The Perceived Conflict Between Diversity and Free Speech

July 23, 2013

Daniel Chapman is a FIRE summer intern.

The Department of Education’s Office for Civil Rights (OCR) has made headlines after releasing a “blueprint” for campus sexual misconduct policies that broadly redefines sexual harassment, ostensibly under OCR’s authority to enforce Title IX. Administrators are now presented with a choice between upholding the First Amendment or abridging free speech in order to avoid investigations, fines, and potentially loss of federal funding. This isn’t the first time OCR has put administrators in this sort of dilemma over Title IX, and the restriction of protected speech in the name of complying with supposed statutory obligations is not limited to Title IX. Universities have an obligation to comply not only with Title IX, which prohibits discrimination on the basis of sex, but also with Title II, which bans discrimination based on disability, and Title VI, which forbids discrimination on the basis of race. Efforts to comply with Title IX have typically involved promoting gender equality and addressing sexual misconduct on campus, while Title VI compliance efforts often take the form of programs to promote diversity.

In recent years diversity has become a buzzword in higher education. Offices and training programs having to do with diversity have sprung up at virtually every college and university throughout the country. To many administrators, promoting diversity tends to mean promoting and protecting a diversity of nationalities, ethnicities, and races on campus. Efforts to protect this form of diversity range from implementing harassment policies, holding seminars, creating academic programs focusing on various racial and ethnic groups, or utilizing variants of the well-known “Tunnel of Oppression” program, in which students participate in interactive scenes and are led to infer extreme lessons about how oppression operates in society such as “white people believe all black women are ‘welfare mamas.’” While many campuses engage in diversity initiatives that are well-designed, effective, and conducive to free speech, many do not. Programs that are not carefully designed often serve to contradict their own goals and put freedom of speech and conscience in the university at risk.

A diverse campus community is one where people can freely interact with others from different backgrounds and ideologies, but some universities have turned diversity on its head. Take, for instance, FIRE’s cases at Arizona State University and Marshall University. Both universities restricted some courses on the basis of race; Arizona State offered a course on “Navajo History” only open to Native Americans, while Marshall University advertised a “University Studies 101” course as open only to African-American students. One need only to imagine a “White History” course limited to Caucasian students to see the inherent problems with such restrictions. Both universities quickly abandoned the racial restrictions on enrollment after FIRE exposed them, but these cases serve as a sharp reminder of how the most laudable goals can spur the creation of policies and practices that undermine the values they support and restrict fundamental rights in their name.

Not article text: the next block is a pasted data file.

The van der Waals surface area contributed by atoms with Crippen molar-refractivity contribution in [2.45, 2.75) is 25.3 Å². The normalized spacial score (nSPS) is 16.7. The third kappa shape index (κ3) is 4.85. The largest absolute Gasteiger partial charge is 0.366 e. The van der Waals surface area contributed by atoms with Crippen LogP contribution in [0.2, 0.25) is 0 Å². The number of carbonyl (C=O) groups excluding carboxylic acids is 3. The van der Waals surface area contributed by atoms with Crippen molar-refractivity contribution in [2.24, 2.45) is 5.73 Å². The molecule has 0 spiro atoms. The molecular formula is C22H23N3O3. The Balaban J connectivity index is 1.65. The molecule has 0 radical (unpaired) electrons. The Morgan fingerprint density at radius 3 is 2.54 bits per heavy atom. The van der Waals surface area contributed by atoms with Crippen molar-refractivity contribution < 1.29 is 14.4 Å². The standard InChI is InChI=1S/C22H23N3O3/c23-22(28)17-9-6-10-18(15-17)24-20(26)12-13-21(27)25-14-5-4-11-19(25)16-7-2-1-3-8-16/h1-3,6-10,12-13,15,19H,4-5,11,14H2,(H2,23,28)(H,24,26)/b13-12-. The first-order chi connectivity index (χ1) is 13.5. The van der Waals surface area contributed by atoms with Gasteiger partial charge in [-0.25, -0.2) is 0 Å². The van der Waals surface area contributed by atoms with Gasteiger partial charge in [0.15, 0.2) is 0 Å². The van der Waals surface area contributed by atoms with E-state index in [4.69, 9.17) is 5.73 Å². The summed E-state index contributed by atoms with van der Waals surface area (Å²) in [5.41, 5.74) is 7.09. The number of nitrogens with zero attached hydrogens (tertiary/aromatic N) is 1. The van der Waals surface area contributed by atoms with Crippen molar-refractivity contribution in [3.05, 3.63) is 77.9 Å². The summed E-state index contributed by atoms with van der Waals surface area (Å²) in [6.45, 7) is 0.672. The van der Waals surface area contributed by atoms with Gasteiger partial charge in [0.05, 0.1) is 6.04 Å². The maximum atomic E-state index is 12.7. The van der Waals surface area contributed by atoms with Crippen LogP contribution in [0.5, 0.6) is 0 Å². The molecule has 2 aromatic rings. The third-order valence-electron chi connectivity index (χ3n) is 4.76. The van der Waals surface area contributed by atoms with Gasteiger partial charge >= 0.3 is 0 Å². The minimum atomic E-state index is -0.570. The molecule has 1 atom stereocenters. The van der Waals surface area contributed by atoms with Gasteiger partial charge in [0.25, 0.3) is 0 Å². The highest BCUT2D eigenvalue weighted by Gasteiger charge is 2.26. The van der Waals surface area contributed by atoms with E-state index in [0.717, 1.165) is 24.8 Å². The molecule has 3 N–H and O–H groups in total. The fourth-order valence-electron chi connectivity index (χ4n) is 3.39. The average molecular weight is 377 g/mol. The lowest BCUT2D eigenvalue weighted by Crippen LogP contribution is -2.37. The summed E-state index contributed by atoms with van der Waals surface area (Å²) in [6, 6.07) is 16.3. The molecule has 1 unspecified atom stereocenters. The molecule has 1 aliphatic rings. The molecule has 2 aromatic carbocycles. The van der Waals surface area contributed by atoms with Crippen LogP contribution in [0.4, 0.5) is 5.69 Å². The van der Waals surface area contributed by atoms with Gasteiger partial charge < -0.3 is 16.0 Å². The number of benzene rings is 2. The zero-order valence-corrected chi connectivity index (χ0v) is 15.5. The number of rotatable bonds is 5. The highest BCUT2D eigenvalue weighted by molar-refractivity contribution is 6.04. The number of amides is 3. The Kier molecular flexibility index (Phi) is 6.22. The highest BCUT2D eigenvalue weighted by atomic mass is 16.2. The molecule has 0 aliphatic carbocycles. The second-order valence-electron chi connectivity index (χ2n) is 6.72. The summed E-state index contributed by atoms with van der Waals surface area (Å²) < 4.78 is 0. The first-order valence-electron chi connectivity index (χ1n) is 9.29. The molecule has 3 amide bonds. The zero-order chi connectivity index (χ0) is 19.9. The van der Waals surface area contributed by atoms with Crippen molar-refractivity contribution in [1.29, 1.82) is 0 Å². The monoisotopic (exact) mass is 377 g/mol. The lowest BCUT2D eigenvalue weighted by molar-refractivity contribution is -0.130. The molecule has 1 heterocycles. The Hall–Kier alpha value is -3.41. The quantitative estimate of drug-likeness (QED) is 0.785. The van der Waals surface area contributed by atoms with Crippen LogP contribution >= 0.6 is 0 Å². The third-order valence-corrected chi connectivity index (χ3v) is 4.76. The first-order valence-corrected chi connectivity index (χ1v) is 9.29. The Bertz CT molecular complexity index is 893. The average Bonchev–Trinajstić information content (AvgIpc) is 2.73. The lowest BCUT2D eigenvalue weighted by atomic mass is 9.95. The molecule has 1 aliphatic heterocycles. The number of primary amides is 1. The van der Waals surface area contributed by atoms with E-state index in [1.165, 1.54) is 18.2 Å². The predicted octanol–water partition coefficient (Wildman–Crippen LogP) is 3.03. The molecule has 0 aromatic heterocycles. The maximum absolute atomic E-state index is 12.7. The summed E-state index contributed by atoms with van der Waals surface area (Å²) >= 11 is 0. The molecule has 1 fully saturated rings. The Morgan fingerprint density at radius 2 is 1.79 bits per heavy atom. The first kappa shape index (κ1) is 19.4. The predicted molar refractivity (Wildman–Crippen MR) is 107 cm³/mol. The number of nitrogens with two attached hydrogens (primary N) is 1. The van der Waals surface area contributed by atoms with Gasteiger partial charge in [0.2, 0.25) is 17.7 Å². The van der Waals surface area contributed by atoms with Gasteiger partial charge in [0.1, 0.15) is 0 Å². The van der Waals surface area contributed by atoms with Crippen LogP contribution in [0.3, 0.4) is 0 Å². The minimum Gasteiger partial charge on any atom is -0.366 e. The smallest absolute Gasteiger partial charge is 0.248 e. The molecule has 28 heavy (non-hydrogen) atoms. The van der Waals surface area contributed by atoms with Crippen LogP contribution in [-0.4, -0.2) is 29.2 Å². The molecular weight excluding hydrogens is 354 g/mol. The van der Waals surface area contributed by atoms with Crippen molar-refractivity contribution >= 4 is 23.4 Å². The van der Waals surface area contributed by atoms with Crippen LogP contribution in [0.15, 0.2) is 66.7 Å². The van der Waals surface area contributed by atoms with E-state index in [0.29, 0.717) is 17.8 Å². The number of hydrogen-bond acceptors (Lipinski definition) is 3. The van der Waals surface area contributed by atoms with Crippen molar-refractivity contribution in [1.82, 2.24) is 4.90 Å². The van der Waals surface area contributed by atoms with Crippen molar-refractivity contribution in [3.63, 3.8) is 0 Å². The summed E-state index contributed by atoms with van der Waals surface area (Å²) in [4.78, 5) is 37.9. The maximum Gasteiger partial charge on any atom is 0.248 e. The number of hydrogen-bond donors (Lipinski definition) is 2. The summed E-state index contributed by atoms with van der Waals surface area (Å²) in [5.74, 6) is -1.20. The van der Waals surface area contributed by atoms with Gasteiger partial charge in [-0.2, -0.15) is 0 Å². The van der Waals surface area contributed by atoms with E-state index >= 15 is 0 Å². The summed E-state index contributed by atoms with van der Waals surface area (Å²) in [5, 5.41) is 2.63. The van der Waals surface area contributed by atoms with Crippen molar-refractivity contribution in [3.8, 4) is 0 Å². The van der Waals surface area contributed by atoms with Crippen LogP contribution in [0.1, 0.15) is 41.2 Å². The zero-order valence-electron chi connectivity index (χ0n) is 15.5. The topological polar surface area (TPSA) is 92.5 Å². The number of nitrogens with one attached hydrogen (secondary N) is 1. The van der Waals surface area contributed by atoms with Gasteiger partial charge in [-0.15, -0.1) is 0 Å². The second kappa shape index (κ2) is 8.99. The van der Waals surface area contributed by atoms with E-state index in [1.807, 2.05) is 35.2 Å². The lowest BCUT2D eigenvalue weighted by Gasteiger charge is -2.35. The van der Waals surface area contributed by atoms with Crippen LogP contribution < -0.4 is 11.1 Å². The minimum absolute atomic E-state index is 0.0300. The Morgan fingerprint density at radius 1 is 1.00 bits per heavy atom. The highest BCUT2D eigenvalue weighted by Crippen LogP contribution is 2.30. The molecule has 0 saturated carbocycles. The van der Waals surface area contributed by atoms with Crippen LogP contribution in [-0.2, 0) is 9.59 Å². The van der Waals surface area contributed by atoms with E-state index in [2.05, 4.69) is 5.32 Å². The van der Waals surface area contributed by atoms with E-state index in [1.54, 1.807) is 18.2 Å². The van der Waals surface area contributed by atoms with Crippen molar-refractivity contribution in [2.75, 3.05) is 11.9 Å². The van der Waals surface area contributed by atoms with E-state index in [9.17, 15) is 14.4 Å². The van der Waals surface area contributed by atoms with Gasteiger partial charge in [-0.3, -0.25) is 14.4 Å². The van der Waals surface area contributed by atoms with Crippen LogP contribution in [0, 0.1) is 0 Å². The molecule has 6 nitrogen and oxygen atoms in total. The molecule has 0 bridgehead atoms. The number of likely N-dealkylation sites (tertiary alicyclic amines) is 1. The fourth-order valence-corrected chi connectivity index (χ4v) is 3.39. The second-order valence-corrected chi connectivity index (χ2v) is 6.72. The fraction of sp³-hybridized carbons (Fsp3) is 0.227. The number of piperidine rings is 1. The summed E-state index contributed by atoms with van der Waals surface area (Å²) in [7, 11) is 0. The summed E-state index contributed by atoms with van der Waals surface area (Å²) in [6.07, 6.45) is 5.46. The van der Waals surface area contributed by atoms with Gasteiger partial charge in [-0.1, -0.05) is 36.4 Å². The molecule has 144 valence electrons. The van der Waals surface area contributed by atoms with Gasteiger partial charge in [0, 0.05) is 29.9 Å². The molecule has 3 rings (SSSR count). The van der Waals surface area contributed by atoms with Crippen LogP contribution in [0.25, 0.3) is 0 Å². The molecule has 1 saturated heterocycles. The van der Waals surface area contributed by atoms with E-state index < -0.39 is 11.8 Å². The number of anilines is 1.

A case in which a university goes as far as creating race-specific enrollment criteria is rare these days, although the fact that it happens at all is rather alarming. A much more common example of how diversity programs can contradict their own goals is the implementation of policies which are ideologically exclusionary in practice. These typically come in the form of overbroad harassment and discrimination policies. Though universities won’t generally say it this way, the argument for these policies often rests on the notion that diversity means creating an environment in which students aren’t exposed to ideas or speech which may offend their sensibilities, therefore supposedly making them more comfortable.

A notable example is the case in which a student-employee was found guilty of racial harassment for reading a book titled Notre Dame vs. the Klan: How the Fighting Irish Defeated the Ku Klux Klan in the presence of his co-workers, simply because the book had an image of KKK members on the cover.  Policies which proscribe speech presume the groups they protect are incapable of hearing and appropriately responding to speech directed towards them. Further, those harboring the kinds of prejudice that universities are attempting to weed out lose the opportunity to voice their beliefs and to have them subsequently challenged, debated, and refuted.

Sheltering students from offensive language and so-called “hate speech” will leave them unprepared if they ever face them outside the campus community (and they will), and it deprives the university itself of a valuable “teachable moment.” Institutions with these types of policies and attitudes destroy the environment of free expression that is necessary if they really want issues of prejudice, racism, and many other -isms to be addressed rather than silently forgotten by the majority while a muted minority continues to harbor those beliefs. Exposure to beliefs that are different from your own as well as to people who are different from you are two essential elements of diversity and the larger college experience. To deny one in the name of the other—at the price of the right to free speech—is not a practice suitable for an institution of higher education.